Companies with purpose are often born from inspiration -- an idea to introduce a new product or bridge a gap in the industry. Founders build these companies with passion and their own vision.
Once the companies start to grow, however, they often take on a mind of their own. How can executives instill those same passions and personal values in human-centric organizations, while continuing to grow?
I connected with five executives and asked those very questions. Here's what they recommended:
Be vulnerable. Ask the same of others
"One key to incorporating personal values into your leadership style is being vulnerable, allowing your employees to know you as a person, not just a manager," said Kirsten Allegri Williams, CMO of Optimizely. "It takes courage to be vulnerable, but it allows employees to see your personal values and understand how they play a role in your work -- and, ideally, to emulate those values if they share them."
This extends past just executives. Employees should feel the same freedom to be vulnerable. "Instilling personal values into your organization is all about allowing people to bring their whole selves to work. By doing so, you not only create a culture of togetherness and equality, but you get the very best out of your people," said Sarah Danzl, head of global communications at Degreed.
By aligning with shared values and shared struggles, it becomes easier for micro communities to blossom, where people can be their true selves at work.
Connecting with the right people also impacts your hiring practices. Andrew Filev, SVP and Wrike general manager, Citrix, says that while this process starts with you, it continues with hiring people who embody your values. Depending on the position you are hiring for, Filev recommends searching for an easy-to-spot signal that has high correlation with the experiences and values that you're looking for.
Similarly, Kon Leong, CEO of ZL Technologies, calls hiring the right people "perhaps the biggest contributor to setting and strengthening a set of values." Leong believes that although some values may be difficult to assess in job interviews, the success rate can be increased through other means such as selecting a diverse panel of interviewers, buttressed by strong reference checks.
Believe in your mission
"A core part of instilling personal values into an organization includes rallying employees around your mission," said Bob Segert, CEO and chairman of Athenahealth. "It's crucial for executives to remind employees how their work contributes to the bigger picture and positively impacts the company and their communities. Once you have this foundation, you can instill your values by creating a vocabulary of success that augments the richness of the mission."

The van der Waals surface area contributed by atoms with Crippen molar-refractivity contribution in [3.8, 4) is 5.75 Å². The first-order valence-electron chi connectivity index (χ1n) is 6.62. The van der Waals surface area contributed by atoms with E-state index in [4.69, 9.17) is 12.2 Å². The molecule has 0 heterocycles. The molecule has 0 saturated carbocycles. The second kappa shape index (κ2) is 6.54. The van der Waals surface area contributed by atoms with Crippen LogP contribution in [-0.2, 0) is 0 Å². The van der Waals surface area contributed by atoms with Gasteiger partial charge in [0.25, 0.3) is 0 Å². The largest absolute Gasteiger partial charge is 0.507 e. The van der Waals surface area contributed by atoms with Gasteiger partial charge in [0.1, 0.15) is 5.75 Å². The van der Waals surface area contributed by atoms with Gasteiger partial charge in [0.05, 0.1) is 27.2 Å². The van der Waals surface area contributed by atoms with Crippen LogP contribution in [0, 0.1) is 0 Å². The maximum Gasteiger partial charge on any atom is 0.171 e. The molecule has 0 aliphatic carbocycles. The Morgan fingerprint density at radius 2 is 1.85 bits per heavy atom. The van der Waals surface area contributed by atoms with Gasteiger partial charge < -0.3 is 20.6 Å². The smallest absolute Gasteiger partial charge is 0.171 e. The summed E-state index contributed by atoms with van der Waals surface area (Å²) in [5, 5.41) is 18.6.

This can take a variety of forms, said Leong: "Setting values can begin with a declaration of principles either through a simple mission statement -- think Ten Commandments -- or embedded in the company handbook."
Aligning your values with your mission was a priority shared by many. "Our company's values have been the driving force behind our success over the years," said Filev. "They are embraced by not only me, but all employees, guiding our work, enabling us to make smart decisions, and supporting our mission of helping people do the best work of their lives."
Use feedback to grow
Instilling personal values into your organization means listening to the feedback of your employees. Williams advises executives to "carve out time with your teams to check in with them individually, to show that you value wellness and connection." In her experience, this can start meaningful conversations with employees with similar values, creating new forums for talking about and incorporating key values into work.
This helps the organization grow with purpose, in Filev's opinion. "As the organization grows, the values also need more reinforcement and attention," he says. "I'm a big fan of a self-sustainable ecosystem: Can you build your team and practices in a way that will perpetuate the culture?"
Filev uses these avenues to create a more cohesive company outlook: "I personally read most of the comments in our regular employee satisfaction survey -- that allows our team to voice ideas on how we could jointly improve the organization. It's in everyone's power to make it better."
Workplaces continue to become more human-centric. While this growth may move past the original mission, critical values can shine through in the community you've built. By incorporating the values, feelings, and feedback of employees, the result is a more compassionate, collaborative work environment. As Segert phrased it, "Leaders must go the extra mile to reinvigorate company culture, which stems from creating trust, building credibility, and delivering on promises."